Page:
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Norfolk, Portsmouth & Hampton, Virginia

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Mark Favaloro
Mark Favaloro
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Pediatric Group Says Some Concussions Could Require Time Away From School

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Though it is now widely understood that any student athlete who suffers a head injury should be kept off the playing field until a doctor has cleared them to return, it was never investigated whether the same logic should apply to other activities such as attending school.

According to the American Academy of Pediatrics, while students may seem physically fine after sustaining a concussion, it is often difficult for teachers and school administrators to understand the extent of the child’s injuries. In many cases, children who have sustained serious blows to the head may need academic adjustments and may encounter trouble learning new material or remembering even simple things they have just been taught.

Not only do children struggle with absorbing new information following a concussion, a study, conducted by a professor of orthopedic surgery at Washington University School of Medicine, found that returning to academics too soon can actually worsen concussion symptoms. The study suggests that a typical school-aged child will take around three weeks to fully recover from a concussion.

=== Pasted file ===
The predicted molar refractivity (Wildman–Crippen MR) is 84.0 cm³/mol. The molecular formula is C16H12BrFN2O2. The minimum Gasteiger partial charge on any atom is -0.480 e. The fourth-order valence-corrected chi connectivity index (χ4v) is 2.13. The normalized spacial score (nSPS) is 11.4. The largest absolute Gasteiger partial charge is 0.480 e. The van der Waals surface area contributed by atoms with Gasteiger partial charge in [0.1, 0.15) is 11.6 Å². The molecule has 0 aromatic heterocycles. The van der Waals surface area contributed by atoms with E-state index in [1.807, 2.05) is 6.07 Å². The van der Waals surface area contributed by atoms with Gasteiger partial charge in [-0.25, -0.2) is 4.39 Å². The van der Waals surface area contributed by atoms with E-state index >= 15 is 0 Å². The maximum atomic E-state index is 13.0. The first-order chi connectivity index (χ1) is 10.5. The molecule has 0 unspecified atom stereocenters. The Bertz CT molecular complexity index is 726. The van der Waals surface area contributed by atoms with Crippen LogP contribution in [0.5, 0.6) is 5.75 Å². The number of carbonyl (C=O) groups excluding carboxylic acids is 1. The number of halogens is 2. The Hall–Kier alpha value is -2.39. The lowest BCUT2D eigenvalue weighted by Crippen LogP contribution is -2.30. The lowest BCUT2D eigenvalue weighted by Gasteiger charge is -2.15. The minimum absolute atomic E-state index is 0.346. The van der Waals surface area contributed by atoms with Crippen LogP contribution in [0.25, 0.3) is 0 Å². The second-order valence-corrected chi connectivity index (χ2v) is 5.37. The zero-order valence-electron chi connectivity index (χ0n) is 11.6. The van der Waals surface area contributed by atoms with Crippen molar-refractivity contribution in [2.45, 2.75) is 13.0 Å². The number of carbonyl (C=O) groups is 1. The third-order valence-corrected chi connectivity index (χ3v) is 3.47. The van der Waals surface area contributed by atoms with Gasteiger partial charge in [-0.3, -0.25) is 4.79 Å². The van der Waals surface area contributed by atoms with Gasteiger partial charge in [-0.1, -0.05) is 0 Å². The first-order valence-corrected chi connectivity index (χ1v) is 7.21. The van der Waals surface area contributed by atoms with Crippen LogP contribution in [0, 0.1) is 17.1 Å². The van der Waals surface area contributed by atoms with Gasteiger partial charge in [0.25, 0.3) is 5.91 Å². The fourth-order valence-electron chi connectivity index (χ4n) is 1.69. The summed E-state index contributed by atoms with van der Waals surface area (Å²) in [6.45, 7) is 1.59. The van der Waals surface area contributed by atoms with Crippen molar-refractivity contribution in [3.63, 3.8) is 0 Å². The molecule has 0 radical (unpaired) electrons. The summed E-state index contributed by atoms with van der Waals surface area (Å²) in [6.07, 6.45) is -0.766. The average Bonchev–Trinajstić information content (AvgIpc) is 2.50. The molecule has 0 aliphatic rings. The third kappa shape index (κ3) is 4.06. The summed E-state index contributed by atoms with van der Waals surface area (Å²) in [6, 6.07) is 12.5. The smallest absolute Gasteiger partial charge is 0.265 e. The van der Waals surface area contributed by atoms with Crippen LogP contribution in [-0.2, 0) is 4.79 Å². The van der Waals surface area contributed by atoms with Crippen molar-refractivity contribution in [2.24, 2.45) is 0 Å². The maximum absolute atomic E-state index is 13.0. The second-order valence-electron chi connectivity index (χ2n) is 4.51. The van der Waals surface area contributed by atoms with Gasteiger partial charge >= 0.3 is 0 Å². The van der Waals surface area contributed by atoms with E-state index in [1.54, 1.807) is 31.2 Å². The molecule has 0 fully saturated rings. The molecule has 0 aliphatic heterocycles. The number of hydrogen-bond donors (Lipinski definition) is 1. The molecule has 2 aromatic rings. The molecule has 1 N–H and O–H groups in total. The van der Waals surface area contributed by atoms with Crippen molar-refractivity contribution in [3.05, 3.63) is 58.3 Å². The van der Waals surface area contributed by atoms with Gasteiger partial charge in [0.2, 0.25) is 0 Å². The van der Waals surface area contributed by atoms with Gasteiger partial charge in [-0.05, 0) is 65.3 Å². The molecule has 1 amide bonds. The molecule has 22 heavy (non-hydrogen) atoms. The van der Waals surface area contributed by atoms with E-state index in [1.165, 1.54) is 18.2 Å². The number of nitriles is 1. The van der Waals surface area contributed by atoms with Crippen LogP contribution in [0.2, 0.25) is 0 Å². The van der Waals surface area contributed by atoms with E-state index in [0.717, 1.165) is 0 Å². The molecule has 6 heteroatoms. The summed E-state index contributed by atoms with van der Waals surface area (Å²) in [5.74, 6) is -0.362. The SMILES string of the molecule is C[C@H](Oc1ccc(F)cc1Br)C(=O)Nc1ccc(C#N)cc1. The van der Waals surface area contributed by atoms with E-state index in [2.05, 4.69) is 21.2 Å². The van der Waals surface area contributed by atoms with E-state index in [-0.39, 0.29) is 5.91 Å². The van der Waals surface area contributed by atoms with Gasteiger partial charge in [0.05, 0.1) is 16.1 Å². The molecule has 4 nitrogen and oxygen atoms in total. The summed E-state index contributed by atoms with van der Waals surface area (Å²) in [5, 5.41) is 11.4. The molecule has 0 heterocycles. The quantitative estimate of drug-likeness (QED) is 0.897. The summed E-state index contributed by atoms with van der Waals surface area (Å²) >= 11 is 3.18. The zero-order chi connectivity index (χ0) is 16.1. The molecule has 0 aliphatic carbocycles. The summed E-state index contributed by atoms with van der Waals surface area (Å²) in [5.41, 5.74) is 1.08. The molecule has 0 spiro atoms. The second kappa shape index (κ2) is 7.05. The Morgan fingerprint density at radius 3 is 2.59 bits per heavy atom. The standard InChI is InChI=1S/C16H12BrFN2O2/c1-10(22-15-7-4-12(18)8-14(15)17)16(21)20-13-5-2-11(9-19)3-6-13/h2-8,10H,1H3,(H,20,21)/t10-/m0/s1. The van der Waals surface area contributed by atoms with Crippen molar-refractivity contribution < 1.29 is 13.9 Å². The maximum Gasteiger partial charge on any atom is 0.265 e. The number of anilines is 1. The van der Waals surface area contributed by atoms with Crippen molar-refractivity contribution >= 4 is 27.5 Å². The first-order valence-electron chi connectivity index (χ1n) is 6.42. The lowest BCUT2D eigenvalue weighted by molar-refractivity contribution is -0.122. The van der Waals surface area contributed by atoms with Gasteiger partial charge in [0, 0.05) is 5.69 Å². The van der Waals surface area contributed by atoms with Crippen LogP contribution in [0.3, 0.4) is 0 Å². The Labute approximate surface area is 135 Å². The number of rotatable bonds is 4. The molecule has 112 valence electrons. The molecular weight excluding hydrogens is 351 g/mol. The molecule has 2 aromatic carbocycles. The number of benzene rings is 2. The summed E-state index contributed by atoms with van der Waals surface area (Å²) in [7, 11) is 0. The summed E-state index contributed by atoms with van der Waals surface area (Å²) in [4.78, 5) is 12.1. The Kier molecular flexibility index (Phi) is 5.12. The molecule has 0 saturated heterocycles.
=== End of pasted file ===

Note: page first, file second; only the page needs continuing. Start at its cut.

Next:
While the AAP does not suggest that every child stay home from school following a head injury, the group does say that those who are suffering especially severe symptoms might be better off if they stayed home to recuperate. In these serious cases parents should consider making alternative arrangements with the school to ensure that the child does not fall behind schedule but is allowed an opportunity to heal.

In cases where the head trauma is somewhat less severe, children can return to school but administrators should be flexible and responsive to possible changes to the student’s course load until he or she has fully recovered. In these cases, the AAP is clear that the length of time away from sports should be longer than the time away from academics given the serious potential for sustaining another head injury.

Though it can be time-consuming for parents and teachers, the AAP notes that concussions are unique and that a plan of action should be specific to each student. Parents, teachers and doctors should work together to construct a plan that is best for each child and be willing to make changes to typically rigid school schedules if the need presents itself. By doing this, children who have sustained head injuries due to sports injuries or other traumas such as car accidents, have the chance to fully recover and reduce their risk of suffering long-term damage.

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